By Chris Haak
GM China has revealed its 2011 Excelle GT sedan. The new car, which is an Opel Astra with Buick-specific front and rear clips. The new Excelle replaces the former Daewoo Lacetti/Nubria-based model of the same name, and is dramatically better.
The Excelle shares its global compact (“Delta II”) platform with the new Chevrolet Cruze and Opel Astra, and shares the same base engine as the US-built Cruze will have. The base engine is a 1.8 liter four cylinder that produces 138 horsepower, and the optional engine is a 1.6 liter turbo four that produces 181 horsepower. Both engines are mated exclusively to six-speed automatics.
Say hello to GM’s version of New Coke.
By Chris Haak
The a copy of an internal GM memo, signed by Alan Batey, vice president for Chevrolet sales and service, and Jim Campbell, Chevrolet’s vice president for marketing, that asked Chevrolet employees at GM’s Detroit headquarters to cease referring to Chevrolet as “Chevy” in memos, communications with dealers, speaking with friends and family – basically every opportunity.
The rationale provided in the memo, which unfortunately was not posted in its entirity on the Times’ website, was to provide more consistency in the brand. The memo cited Apple and Coke as examples of companies that have very carefully managed their brands over the years, to great success.
Interestingly, the Coke reference brings many parallels to mind, and none of them are really favorable to Mr. Campbell’s and Mr. Batey’s arguments.
By Chris Haak
GM’s troubled European subsidiary, Opel, requested €1.1 billion ($1.3 billion USD) in state aid to help fund its expensive €3.6 billion restructuring program. Opel already has the support of its largest works council vis-à-vis plant closings, and also has secured aid from four of the German states in which Opel has plants.
According to German Economy Minister Rainer Bruederle, the aid request was turned down mainly because he feels that parent company GM has enough financial wherewithal some 18 months after Opel’s future was thrown into doubt that it could fund Opel’s restructuring on its own. Also, Chancellor Angela Merkel’s government has recently announced austerity measures that did not sit extremely well with the public in an effort to save €80 billion over the next four years. Dropping 1.4 percent of the required savings in aid to Opel, where Germany didn’t think there was a dire need, would have likely proven politically unpopular.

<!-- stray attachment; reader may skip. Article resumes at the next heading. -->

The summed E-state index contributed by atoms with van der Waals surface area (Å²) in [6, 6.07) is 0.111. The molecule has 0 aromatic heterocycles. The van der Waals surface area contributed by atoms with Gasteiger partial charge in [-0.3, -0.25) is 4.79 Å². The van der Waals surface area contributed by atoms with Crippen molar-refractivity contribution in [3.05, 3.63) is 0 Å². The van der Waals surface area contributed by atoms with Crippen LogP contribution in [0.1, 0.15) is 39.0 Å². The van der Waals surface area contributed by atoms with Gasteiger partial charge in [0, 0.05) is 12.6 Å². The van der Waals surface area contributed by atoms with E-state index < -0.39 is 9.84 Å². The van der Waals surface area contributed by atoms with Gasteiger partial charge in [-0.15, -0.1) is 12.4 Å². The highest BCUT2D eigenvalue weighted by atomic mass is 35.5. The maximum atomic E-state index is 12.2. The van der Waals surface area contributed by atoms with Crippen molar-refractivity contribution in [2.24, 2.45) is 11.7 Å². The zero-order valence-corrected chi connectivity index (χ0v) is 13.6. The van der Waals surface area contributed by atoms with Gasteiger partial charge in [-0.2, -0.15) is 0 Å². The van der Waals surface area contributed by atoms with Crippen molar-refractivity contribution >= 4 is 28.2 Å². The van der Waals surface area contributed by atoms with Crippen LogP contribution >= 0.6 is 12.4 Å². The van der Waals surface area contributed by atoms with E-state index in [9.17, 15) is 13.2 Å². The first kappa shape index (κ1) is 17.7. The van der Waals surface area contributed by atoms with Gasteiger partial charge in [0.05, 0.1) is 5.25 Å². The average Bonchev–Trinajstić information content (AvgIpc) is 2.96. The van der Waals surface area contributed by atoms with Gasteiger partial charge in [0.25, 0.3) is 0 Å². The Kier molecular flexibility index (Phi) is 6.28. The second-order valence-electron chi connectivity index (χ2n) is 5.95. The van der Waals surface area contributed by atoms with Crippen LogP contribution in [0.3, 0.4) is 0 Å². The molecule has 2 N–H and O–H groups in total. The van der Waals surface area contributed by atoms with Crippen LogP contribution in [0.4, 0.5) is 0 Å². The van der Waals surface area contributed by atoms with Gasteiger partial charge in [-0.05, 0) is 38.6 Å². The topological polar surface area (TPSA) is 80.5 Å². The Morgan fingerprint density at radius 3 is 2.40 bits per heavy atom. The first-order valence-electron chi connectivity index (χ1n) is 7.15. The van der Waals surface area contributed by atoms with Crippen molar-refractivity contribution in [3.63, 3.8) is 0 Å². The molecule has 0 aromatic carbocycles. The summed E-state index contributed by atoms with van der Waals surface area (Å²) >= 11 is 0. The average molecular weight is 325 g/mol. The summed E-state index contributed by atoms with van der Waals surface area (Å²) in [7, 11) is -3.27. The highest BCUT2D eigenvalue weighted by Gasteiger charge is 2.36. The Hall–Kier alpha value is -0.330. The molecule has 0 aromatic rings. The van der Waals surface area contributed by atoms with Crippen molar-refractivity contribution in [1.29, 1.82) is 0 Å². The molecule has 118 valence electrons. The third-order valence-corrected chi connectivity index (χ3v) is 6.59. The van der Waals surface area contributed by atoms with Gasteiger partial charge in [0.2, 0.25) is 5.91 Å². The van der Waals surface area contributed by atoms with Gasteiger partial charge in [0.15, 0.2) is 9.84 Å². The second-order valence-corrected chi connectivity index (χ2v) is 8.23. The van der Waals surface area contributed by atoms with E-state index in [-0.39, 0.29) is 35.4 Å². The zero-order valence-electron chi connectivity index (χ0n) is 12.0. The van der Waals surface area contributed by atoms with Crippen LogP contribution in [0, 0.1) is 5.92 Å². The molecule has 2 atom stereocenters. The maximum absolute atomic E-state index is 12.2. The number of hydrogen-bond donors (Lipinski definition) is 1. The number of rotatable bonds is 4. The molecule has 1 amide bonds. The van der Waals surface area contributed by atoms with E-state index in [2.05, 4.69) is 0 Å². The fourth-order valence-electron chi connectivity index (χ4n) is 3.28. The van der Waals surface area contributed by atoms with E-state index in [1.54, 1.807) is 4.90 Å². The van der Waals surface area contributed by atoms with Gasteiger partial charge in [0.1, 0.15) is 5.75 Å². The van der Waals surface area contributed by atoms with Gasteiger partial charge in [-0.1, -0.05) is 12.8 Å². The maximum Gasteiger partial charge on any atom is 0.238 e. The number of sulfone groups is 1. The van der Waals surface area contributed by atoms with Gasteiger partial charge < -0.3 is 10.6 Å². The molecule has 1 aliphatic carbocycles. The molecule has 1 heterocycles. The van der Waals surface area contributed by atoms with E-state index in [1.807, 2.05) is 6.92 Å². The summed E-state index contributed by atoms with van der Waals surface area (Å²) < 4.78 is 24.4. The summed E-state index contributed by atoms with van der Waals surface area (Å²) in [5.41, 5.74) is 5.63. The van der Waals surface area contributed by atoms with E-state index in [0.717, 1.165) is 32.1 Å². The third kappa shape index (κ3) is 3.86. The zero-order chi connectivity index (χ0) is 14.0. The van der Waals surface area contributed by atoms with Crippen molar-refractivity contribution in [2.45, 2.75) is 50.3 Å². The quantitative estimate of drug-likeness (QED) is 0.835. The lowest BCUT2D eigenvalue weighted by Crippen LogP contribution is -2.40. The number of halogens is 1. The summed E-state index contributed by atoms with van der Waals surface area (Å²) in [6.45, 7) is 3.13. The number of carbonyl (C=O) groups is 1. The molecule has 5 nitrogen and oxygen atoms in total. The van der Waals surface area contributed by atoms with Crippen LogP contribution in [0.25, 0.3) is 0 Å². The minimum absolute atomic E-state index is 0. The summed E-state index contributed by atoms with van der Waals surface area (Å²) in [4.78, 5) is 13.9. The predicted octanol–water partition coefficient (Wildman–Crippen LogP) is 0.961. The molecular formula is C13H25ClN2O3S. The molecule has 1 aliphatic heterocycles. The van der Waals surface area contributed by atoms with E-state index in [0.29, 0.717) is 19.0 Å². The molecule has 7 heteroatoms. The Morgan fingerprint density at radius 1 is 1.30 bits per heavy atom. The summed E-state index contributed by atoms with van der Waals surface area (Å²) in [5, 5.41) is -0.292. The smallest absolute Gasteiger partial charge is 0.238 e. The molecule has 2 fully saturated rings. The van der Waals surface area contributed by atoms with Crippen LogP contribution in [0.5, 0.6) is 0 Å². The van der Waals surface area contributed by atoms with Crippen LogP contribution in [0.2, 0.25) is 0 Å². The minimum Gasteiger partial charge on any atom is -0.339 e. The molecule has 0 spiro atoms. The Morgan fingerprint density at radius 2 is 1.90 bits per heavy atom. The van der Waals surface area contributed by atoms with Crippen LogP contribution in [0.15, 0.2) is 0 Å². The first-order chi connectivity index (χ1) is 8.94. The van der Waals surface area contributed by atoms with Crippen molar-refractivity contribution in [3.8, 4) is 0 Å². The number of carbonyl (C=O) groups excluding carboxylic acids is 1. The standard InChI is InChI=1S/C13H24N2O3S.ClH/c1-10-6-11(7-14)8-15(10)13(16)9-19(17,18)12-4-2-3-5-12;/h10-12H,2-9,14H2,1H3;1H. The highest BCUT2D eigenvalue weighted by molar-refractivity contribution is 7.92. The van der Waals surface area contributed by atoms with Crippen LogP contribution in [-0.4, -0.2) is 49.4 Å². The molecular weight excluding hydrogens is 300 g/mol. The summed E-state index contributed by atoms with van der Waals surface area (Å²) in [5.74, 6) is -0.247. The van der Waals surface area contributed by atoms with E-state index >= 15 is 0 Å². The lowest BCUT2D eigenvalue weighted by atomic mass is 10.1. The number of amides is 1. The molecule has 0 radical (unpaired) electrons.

By Roger Boylan
The 2010 Toyota Venza is a sleek and stylish SUV crossover with a pseudo-Italian name (a marriage of “venture” + “Monza”), designed to compete head-to-head with a sleek and stylish SUV crossover bearing a genuine Italian name, the Nissan Murano, which has no apparent connection to the eponymous Venetian glassblowing district but which comes closest to wearing the same three-cornered hat of sportiness, utility, and style. The others in this segment, such as the Ford Edge, Chevrolet Equinox, Mazda CX-7, and the new Honda Accord Crosstour, are, if you ask me (and even if you don’t), a step or two behind on the fashion runway, although all are pretty solid contenders. But in the street or the piazza, the Venza’s design stands out, with its bright chrome grille, tapering headlamp clusters, and low front valence containing a wide air dam and embedded fog lamps.
From the side, the Venza’s low rocker panels and tight doorsills evoke a more than passing resemblance to the first-generation Matrix, but on a larger scale that manages to look up-to-date, sleek, and swift. The huge wheels (in the V6 version, 20-inchers shod with 245/50 tires) sit at the corners of the body, contributing to the overall muscular, yet graceful, stance. Swoosh-shaped tail lamps add a sporty touch. It’s an eye-catching design, and it comes courtesy of Toyota’s CALTY Design Research Center in Newport Beach, California. Its Asian DNA is evident, though, in the grinning–almost leering–grille, as if Kabuki demons had a part in its creation.
By Chris Haak
The US Environmental Protection Agency issued a news release yesterday that listed the top-ten fuel sippers from the period 1984 to 2010. During the 27 model years in question, one common theme among the most-efficient vehicles is that they are either hybrids, or very small cars from the early 1990s. The lesson: if you want to save fuel, you either need significant technology or very light cars. And very light, cheap cars (like the 1989 Chevy Sprint) fare very poorly in collisions. The list of most fuel-efficient new cars according to EPA ratings from 1984-2010 are below (numbers are presented as city/highway/combined, and are adjusted to the 2008 and later methodology):